Wiederer: “Staging YAC events this summer was essential”
A year after all Younger Age Category events had to be cancelled, 2021 has been a busy summer for European handball – and Michael Wiederer knows all about it.
The EHF President has visited three tournaments in person in recent weeks.
“The general feedback I have brought from there was very positive, simply for the reason that we carried out these tournaments despite the difficult circumstances,” Wiederer said.
With many countries in lockdown and travel restrictions in place, it was impossible to hold the various under-17 and under-19 national team championships on their initially scheduled dates in 2020.
A year on and still confronted with a challenging situation, the EHF was determined to get Europe’s brightest talents back on the courts this summer.
“Last summer we were forced to call our YAC events off and now we really wanted to give these young players a chance to play,” Wiederer explained.
“This was extremely important especially for smaller or mid-size federations, because in their case they would technically lose one generation of handball players.”
The 2021 summer schedule included the W17, W19 and M19 EHF EURO tournaments, all with the accompanying EHF Championship events, as well as the W17 and M17 Beach Handball EURO.
The M19 EHF EURO in Croatia and the M19 EHF Championships in North Macedonia, Bulgaria and Latvia were added to the calendar after the cancellation of IHF events.
“The idea to fill the void after the cancelled IHF events has paid out tremendously. The players and the teams were really happy and we only received a very positive resonance,” Wiederer said.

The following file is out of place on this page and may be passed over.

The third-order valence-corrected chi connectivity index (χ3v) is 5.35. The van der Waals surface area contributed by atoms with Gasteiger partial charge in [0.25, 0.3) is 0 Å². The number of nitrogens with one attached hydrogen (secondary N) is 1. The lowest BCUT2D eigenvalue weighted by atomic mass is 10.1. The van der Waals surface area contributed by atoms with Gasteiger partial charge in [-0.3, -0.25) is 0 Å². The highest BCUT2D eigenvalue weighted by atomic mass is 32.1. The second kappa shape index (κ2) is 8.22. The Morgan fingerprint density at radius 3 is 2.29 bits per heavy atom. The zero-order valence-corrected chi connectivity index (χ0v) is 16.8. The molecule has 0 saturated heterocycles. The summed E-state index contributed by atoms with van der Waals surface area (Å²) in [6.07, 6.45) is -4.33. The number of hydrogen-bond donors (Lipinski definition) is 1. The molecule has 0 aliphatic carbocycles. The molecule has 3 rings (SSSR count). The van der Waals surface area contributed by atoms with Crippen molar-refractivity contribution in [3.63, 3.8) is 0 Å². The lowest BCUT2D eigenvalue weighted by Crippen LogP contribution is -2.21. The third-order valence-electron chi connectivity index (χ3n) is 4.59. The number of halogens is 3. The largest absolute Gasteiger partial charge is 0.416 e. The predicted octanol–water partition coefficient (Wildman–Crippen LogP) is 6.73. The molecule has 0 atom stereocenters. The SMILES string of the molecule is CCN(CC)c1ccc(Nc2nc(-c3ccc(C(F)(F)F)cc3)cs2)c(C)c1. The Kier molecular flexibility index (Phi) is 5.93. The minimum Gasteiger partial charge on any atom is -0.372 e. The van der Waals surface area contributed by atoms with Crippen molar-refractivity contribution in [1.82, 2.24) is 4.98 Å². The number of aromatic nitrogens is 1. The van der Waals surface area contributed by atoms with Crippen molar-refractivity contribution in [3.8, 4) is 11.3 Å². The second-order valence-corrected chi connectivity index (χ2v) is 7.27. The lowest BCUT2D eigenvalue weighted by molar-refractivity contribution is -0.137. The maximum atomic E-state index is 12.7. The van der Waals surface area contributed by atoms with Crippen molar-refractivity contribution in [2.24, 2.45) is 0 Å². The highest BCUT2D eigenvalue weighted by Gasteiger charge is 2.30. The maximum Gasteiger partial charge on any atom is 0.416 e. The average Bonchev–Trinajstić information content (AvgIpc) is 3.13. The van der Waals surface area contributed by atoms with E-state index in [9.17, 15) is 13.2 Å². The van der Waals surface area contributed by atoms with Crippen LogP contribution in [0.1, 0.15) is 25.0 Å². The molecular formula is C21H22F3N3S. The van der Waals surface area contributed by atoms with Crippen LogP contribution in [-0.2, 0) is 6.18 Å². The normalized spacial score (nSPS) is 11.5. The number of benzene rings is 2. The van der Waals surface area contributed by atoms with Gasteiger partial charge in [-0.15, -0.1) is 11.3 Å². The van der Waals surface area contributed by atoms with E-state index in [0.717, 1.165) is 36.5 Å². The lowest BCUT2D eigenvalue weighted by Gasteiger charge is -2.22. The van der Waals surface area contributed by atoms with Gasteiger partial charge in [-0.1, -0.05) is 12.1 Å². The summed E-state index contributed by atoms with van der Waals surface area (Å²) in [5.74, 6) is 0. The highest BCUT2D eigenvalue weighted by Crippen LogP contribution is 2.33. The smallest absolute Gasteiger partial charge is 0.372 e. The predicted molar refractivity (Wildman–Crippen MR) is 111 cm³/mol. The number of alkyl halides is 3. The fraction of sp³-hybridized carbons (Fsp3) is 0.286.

There were 11 events in total where the future stars of the sport could shine for their national team.
“The EHF regarded these 11 tournaments as our core and essential mission this summer and we are extremely proud we were able to stage them in cooperation with the local organisers. We really want to thank to all of them, including the organisers of the beach handball youth tournaments,” Wiederer said.
“Organisers in Bulgaria, Croatia, Georgia, Italy, Latvia, Lithuania, Montenegro, North Macedonia and Slovenia were ready to take the risk and invest into these events even though the positive outcome was not granted.”
In the end, European handball “experienced arguably the busiest summer in our history,” according to the President, who emphasised the importance of all 11 events.
“They were crucial not only for the young players but also for all our referees and delegates as they could gain a priceless experience,” he said.
However, that all those events this summer went along was not the only factor that pleased Wiederer, who showed his excitement of what he actually saw on the courts.
“Another positive element was the sporting level of the matches at these tournaments. Never before have I witnessed matches of these generations played at such a high-performance level with so much speed, intensity and physical skills,” he said.
“I don’t think it is too daring to predict that the European handball can await incredible talents coming from these tournaments.”